When we set up The News Movement, we wanted to do things differently — this meant not just relying on the old media models, such as subscriptions or media impressions. We have set the commercial side of our business up as an agency, holding the hands of businesses and brands and use journalistic rigour to successfully tell their stories on social.

This is no easy task: from CEO comms through to creator engagement — the biggest challenge has been getting decision-makers to dispatch with their perceptions of how brands work with media. While it has been challenging, it is also working.

With every project we deliver, we are gathering pace and proving effectiveness for some of the world’s biggest brands. The biggest challenge has been getting market leaders to take the leap and do it differently.

What podcast do you listen to regularly and why?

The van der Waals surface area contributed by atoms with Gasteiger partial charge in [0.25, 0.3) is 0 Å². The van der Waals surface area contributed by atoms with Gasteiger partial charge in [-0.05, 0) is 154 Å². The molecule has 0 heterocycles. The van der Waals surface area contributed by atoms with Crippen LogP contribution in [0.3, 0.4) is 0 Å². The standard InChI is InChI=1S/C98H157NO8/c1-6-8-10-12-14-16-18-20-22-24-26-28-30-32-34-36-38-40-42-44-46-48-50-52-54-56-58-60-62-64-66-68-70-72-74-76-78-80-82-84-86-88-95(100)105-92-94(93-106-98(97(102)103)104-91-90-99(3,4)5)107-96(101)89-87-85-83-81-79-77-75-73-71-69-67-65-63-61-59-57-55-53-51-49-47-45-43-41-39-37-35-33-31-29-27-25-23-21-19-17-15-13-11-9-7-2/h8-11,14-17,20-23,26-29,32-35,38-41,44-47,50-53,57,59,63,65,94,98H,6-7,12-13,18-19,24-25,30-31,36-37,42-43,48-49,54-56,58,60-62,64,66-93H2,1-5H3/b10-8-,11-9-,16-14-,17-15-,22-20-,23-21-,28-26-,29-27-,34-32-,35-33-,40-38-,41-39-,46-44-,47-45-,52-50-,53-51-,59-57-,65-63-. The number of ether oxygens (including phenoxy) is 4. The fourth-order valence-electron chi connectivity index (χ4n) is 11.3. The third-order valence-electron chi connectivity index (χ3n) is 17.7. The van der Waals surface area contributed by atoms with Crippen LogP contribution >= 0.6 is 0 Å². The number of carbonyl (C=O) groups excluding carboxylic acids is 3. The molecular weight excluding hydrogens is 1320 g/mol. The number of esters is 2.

I recently finished Things Fell Apart by Jon Ronson — a fascinating journey through culture wars and how misinformation gathers pace in society to disrupt lives in extraordinary ways. The role of misinformation is obviously something I’m passionate about working at The News Movement and Ronson attaches explanation to narratives we all face every day in politics, religion, work, healthcare and beyond.

I also love Heavyweight and have listened to it for a few years. Each week charts a different story from someone battling an essential truth and follows their personal journey to course-correct or seek answers. It beautifully captures the art of good storytelling and how creative interviewing can be emotionally powerful without always being earnest.

What keeps coming up in conversations with clients at the moment?

Bravery. It feels like the last three years have seen a shift, with most businesses and brands establishing their social presence and reducing their “fear” of the unknown and seeing encouraging results. But now the question “What next?” comes up more than ever.

How do we remain relevant as our audience ages? How do we navigate misinformation? How do we get the balance right between brand and “friend” to our audience? How do we not show up like a dad at a disco? How do we get this signed off internally?